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ASSCE

美國書法教育學會
An Independent Non-profit Organization

Bertrand Mao’s Harmony of Brush and Ink Available on Kindle

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This is a beautiful book of original calligraphy and painting works, with excellent explanations of calligraphy terminology and history by one of the prominent shufa calligraphers in the US today.  

Please find his eBook Harmony of Brush and Ink on Amazon’s Kindle website. It is available for the Kindle Reader as well as for Kindle applications that run on Mac, iPad, iPhone, Blackberry, and Android.  Over 70 images of Bertrand Mao’s paintings and calligraphy are included.  For a print copy of the book, please visit Bertrand Mao’s website.



 

7th International Calligraphy Education Conference, Beijing

Recently held in June 2010 in Beijing, China, the 7th International Calligraphy Education Conference featured prominent keynote speakers and participants.  ASSCE co-sponsored the event with participants from the U.S., Taiwan, China, Japan and Korea.  Photos below show US board members and participants.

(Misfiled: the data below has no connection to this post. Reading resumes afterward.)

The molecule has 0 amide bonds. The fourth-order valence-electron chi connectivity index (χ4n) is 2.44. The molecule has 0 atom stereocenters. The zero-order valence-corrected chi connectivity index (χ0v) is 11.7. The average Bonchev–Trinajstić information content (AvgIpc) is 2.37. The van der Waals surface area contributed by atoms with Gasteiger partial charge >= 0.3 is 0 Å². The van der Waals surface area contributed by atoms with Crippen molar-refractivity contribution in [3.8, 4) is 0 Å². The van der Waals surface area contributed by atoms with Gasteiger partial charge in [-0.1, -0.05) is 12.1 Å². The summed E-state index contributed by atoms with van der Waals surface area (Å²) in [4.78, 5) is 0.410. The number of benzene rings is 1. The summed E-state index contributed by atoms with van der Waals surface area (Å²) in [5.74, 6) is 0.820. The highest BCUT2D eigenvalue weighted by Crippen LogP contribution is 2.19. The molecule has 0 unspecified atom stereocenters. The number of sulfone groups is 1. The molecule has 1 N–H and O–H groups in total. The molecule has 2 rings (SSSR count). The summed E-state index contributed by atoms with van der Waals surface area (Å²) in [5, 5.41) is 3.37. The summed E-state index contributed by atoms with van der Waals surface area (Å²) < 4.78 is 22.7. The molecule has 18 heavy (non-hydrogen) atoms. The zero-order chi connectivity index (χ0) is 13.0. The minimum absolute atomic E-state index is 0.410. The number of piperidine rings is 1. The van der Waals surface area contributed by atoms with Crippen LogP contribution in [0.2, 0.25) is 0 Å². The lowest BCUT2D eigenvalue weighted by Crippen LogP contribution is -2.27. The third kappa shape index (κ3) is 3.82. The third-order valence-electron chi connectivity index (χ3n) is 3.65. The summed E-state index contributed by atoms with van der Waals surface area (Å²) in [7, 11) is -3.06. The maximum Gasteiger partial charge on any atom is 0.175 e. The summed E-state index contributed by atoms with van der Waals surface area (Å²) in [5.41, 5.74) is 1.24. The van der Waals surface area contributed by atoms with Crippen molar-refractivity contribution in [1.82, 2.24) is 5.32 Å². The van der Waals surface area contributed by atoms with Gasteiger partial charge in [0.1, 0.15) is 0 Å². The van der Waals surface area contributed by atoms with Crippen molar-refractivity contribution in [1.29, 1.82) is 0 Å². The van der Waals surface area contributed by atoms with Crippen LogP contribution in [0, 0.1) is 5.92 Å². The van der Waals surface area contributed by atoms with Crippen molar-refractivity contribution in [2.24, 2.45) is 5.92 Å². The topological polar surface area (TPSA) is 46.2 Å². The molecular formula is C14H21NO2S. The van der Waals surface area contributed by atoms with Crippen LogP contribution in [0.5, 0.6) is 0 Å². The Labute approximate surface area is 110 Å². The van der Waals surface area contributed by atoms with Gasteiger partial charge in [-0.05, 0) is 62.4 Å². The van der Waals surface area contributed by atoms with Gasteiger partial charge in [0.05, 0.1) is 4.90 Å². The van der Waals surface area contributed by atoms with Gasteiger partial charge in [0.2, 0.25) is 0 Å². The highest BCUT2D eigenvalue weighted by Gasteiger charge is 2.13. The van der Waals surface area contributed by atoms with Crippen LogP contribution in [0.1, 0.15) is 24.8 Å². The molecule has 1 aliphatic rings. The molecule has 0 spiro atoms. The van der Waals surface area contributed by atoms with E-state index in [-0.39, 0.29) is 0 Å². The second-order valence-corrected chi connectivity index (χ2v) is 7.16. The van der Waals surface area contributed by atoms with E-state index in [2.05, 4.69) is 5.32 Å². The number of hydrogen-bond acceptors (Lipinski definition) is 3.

Beijing Conference       Beijing Conference 2

Website Announcement and Policies

This page inaugurates a new url and sponsor for the ASSCE newsletter. Southwestern University will sponsor the website, which will be updated four times per year. This homepage will serve to post the most essential information. Detailed descriptions and photos will be posted at other websites which may be linked from this page. Please contact Webmaster with comments, suggestions or contributions; Carl Robertson robertsc@southwestern.edu.  

About ASSCE

Originally established as a special interest group of the Chinese Language Teachers Association (http://clta-us.org/), ASSCE promotes international efforts at shufa calligraphy education. 

“Shufa” (“writing methods”) is the Chinese term for which “calligraphy” is the nearest but inexact equivalent.  Shufa is the traditional means of writing characters by brush and ink which comprises the standard for Chinese letterforms (or the equivalent).  All standards for forms and styles originate from the specific hand of known masters, in contrast to Roman-letter calligraphy for which the standard derives from ancient Roman inscriptions.   

More Photos

The two photos on the left directly below come from the 7th Beijing Conference.   The one on the right is a gallery of student works held at Naropa University.  Submitted by Harrison Tu-Xin Shi, President of ASSCE. 

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